TABLE  OF  CONTENTS

 


Potential Signals of Serious Risks/New Safety Information Identified from the Adverse Event Reporting

The table below lists the names of products and potential signals of serious risks/new safety information that were identified for these products during the period October - December 2008 in the AERS database. The appearance of a drug on this list does not mean that FDA has concluded that the drug has the listed risk. It means that FDA has identified a potential safety issue, but does not mean that FDA has identified a causal relationship between the drug and the listed risk. If after further evaluation the FDA determines that the drug is associated with the risk, it may take a variety of actions including requiring changes to the labeling of the drug, requiring development of a Risk Evaluation and Mitigation Strategy (REMS), or gathering additional data to better characterize the risk.

FDA wants to emphasize that the listing of a drug and a potential safety issue on this Web site does not mean that FDA is suggesting prescribers should not prescribe the drug or that patients taking the drug should stop taking the medication. Patients who have questions about their use of the identified drug should contact their health care provider. FDA will complete its evaluation of each potential signal/new safety information and issue additional public communications as appropriate.

Potential Signals of Serious Risks/New Safety Information Identified from the Adverse Event Reporting System (AERS) between October - December 2008

Product Name: Active Ingredient (Trade)
or Product Class
Potential Signal of Serious Risk/New Safety Information Additional Information

(as of July 15, 2010)

Apomorphine (Apokyn) Psychiatric events FDA is continuing to evaluate this issue to determine the need for any regulatory action.
Choriogonadotropin alfa (Ovidrel) Anaphylactic reactions FDA is continuing to evaluate this issue to determine the need for any regulatory action.
Clomiphene citrate (Clomid) Visual disorders FDA is evaluating this issue to determine if the labeling, which includes visual disorders in the Warnings and Adverse Reactions sections, is adequate.
Clozapine orally disintegrating tablet (FazaClo) Deaths This issue relates to a finding, based on AERS reports, that the proportion of death events versus all events is higher for FazaClo than for other clozapine products. The reported events in the death cases are similar for FazaClo and other clozapine products. FDA is continuing to evaluate this issue.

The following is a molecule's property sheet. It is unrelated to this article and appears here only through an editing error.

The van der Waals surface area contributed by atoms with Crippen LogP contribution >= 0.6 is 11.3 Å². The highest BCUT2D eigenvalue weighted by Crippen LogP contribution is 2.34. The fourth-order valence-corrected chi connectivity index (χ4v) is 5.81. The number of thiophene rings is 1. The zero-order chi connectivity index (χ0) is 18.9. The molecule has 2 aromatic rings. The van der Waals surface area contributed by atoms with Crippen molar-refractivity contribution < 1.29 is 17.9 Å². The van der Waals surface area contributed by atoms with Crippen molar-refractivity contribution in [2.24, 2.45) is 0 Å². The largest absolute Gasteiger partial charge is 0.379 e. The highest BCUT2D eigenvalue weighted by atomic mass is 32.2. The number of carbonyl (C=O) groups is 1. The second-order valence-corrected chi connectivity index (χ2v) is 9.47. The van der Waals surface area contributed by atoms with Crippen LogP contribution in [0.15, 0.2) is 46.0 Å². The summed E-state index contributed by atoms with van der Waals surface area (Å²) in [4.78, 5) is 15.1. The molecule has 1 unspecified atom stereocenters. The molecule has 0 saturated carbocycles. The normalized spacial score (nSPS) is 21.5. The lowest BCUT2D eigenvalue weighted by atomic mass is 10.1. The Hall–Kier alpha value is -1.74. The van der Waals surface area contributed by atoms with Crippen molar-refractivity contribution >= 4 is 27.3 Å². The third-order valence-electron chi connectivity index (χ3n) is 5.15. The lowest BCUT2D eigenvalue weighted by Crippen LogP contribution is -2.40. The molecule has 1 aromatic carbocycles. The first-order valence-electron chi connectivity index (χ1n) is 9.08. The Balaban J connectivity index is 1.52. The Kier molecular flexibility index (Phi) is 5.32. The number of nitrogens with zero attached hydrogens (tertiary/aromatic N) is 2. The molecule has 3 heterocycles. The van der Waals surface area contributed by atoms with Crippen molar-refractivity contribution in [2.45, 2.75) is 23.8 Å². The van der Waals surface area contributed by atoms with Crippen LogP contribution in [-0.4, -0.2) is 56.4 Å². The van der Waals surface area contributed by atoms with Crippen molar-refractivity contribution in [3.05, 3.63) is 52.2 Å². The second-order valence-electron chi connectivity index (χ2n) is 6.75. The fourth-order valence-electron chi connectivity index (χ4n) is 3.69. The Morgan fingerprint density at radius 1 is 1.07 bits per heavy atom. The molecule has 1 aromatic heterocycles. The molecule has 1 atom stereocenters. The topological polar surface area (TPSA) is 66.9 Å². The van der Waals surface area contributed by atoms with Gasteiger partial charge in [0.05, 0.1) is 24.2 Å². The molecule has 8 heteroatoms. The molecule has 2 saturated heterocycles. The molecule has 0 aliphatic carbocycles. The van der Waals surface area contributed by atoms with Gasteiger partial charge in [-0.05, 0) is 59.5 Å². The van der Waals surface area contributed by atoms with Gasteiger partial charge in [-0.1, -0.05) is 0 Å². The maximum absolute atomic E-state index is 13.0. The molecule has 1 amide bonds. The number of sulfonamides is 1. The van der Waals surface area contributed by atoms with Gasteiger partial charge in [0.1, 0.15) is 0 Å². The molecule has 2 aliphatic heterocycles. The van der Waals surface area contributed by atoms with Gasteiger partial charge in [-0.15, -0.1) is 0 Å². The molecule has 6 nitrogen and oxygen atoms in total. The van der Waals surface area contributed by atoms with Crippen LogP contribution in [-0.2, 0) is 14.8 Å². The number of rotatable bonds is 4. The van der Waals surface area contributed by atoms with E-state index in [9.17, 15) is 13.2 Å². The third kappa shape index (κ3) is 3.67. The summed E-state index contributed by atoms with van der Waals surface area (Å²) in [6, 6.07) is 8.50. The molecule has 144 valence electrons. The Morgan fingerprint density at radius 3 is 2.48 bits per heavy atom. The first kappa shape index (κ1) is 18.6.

Darifenacin (Enablex) and Solifenacin (Vesicare) Angioedema and other allergic reactions FDA is continuing to evaluate these issues to determine the need for any regulatory action.
Drospirenone/ethinyl estradiol (Yasmin) Pancreatitis FDA is evaluating this issue to determine if the labeling, which includes pancreatitis, is adequate.
Efavirenz (Sustiva) Birth defects involving the eye and face

This issue stemmed from a case of anophthalmia in AERS that was originally reported to the Antiretroviral Pregnancy Registry (APR). The labeling was updated in March 2009 to include a description of this case.
Efavirenz (Sustiva) Labeling approved September 23, 2009 (PDF - 326KB)

In March 2010, FDA issued Safety Labeling changes about Reproductive Risk Potential to the Warnings and Precautions section of the Labeling for Sustiva.
Efavirenz (Sustiva) Labeling approved March 31, 2010 (PDF - 385KB)

Fibrin sealant products, human (Evicel, Tisseel, Artiss)
 
Air embolism Updated

FDA issued a Safety Alert on July 9, 2010.

The Warnings and Precautions section of the labeling for fibrin sealant products, including Evicel, was revised to emphasize recommended spraying pressure and proximity to tissue in November 2009.

 

 

Dear Healthcare Professional letters for fibrin sealant products were issued in September 2009 and October 2009.

 

Refer to the April 2010 Drug Safety Labeling Changes summary page, listing products with "Fibrin Sealant" on the MedWatch site.

 

Fibrin sealant (Tisseel) Labeling (PDF - 146KB)

Fibrin sealant, human (Evicel) Labeling (PDF - 197KB)

Fibrin sealant, human (Artiss) Labeling (PDF - 230KB)

Hydrochlorothiazide in combination products Skin reactions